Provision of ARVs in a resource-poor setting: Kibera Slum, Kenya

Abstract

Kenya is one of Africa’s largest informal settlements. Health indicators are extremely poor and HIV prevalence is estimated at 20%, almost twice the national average. Despite ARV drugs being made available in a pilot programme implemented by African Medical and Research Foundation (AMREF) and Centre for Disease Control (CDC), enrolment rates into the programme have been very low raising questions about strategies for providing ARV in resource-poor settings. Description: Since 1998 AMREF has been implementing a community-based health care project in Kibera slum. In February 2003 AMREF, partnered by CDC launched a pilot programme aiming to test the feasibility of providing ARV drugs within a slum setting. Despite the high HIV prevalence rate in Kibera, the greatest challenge facing the pilot study has been recruitment of patients. To date, under one third of the targeted 300 patients have been identified, screened and enrolled into the programme.

Issues: Kibera slum, Nairobi, Kenya is one of Africa’s largest informal settlements. Health indicators are extremely poor and HIV prevalence is estimated at 20%, almost twice the national average. Despite ARV drugs being made available in a pilot programme implemented by African Medical and Research Foundation (AMREF) and Centre for Disease Control (CDC), enrolment rates into the programme have been very low raising questions about strategies for providing ARV in resource-poor settings.
Description: Since 1998 AMREF has been implementing a community-based health care project in Kibera slum. In February 2003 AMREF, partnered by CDC launched a pilot programme aiming to test the feasibility of providing ARV drugs within a slum setting. Despite the high HIV prevalence rate in Kibera, the greatest challenge facing the pilot study has been recruitment of patients. To date, under one third of the targeted 300 patients have been identified, screened and enrolled into the programme. Challenges preventing a higher rate of uptake include prevailing stigma relating to HIV/AIDS, drug-sharing between clients, competing “alternative therapies” and misconceptions about ARVs.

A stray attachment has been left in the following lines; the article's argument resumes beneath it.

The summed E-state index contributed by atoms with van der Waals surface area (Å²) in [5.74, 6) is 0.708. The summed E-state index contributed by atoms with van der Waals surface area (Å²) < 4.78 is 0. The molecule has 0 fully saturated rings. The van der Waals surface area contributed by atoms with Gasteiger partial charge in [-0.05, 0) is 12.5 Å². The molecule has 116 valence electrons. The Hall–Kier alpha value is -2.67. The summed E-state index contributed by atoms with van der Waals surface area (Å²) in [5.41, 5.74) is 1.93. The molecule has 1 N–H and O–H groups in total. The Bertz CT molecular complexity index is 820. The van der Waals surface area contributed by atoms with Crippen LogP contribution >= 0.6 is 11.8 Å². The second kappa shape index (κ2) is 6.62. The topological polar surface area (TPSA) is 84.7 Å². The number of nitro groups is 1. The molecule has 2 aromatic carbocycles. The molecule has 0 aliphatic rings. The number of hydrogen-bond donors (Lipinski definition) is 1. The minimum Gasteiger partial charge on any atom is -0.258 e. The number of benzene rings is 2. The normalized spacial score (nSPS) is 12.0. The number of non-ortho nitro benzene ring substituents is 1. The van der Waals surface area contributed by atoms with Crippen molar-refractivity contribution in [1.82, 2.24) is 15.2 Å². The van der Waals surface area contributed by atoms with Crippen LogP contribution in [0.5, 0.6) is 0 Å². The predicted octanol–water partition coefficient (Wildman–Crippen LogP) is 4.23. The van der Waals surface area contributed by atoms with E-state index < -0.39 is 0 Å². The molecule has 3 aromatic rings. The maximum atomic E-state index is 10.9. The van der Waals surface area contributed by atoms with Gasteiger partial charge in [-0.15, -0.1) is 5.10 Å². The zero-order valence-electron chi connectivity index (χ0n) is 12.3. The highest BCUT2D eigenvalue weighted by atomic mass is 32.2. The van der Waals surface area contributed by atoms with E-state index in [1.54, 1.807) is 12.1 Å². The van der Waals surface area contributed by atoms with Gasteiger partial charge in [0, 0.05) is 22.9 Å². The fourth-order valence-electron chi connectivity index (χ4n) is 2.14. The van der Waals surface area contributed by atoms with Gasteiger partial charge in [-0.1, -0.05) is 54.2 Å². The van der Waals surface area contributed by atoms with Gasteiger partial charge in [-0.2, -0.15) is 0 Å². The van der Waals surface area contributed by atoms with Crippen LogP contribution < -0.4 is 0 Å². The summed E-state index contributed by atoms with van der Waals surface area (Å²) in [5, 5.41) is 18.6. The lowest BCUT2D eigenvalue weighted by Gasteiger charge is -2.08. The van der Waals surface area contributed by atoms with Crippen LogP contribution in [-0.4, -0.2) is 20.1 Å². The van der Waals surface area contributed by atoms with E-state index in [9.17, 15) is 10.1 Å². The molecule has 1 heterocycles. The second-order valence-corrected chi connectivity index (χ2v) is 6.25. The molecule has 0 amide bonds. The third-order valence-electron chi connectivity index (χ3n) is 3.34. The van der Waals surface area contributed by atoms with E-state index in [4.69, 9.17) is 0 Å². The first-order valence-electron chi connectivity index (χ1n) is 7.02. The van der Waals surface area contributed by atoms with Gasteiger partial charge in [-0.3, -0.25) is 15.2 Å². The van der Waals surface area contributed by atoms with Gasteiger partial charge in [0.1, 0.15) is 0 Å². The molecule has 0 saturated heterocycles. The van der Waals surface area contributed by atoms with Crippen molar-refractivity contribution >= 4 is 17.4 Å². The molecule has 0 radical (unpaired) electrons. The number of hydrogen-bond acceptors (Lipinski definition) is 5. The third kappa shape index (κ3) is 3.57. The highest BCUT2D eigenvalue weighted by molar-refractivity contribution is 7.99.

Lessons Learned: Availability of ARV drugs may assist the reduction of stigma in a resource-poor setting through enabling the realisation that HIV/AIDS is treatable and thus similar to other infectious disease. This study indicates that community acceptance of ARVs in a highly stigmatised resource-poor setting is a slow process and that the provision of ARVs must be accompanied by a targeted awareness campaign.
Recommendations: An intervention aiming to promote take-up of ARVs in such a setting should incorporate a comprehensive community component of community and family support, home-based care and de-stigmatization campaigns.
Despite the above-mentioned challenges, early indications from this programme demonstrate that provision of ARVs in a resource-poor setting is feasible.

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Details

Publication Type paper research
Publisher African Medical and Research Foundation (AMREF)
Year 2004
Author(s) F Ilako, M Kimura
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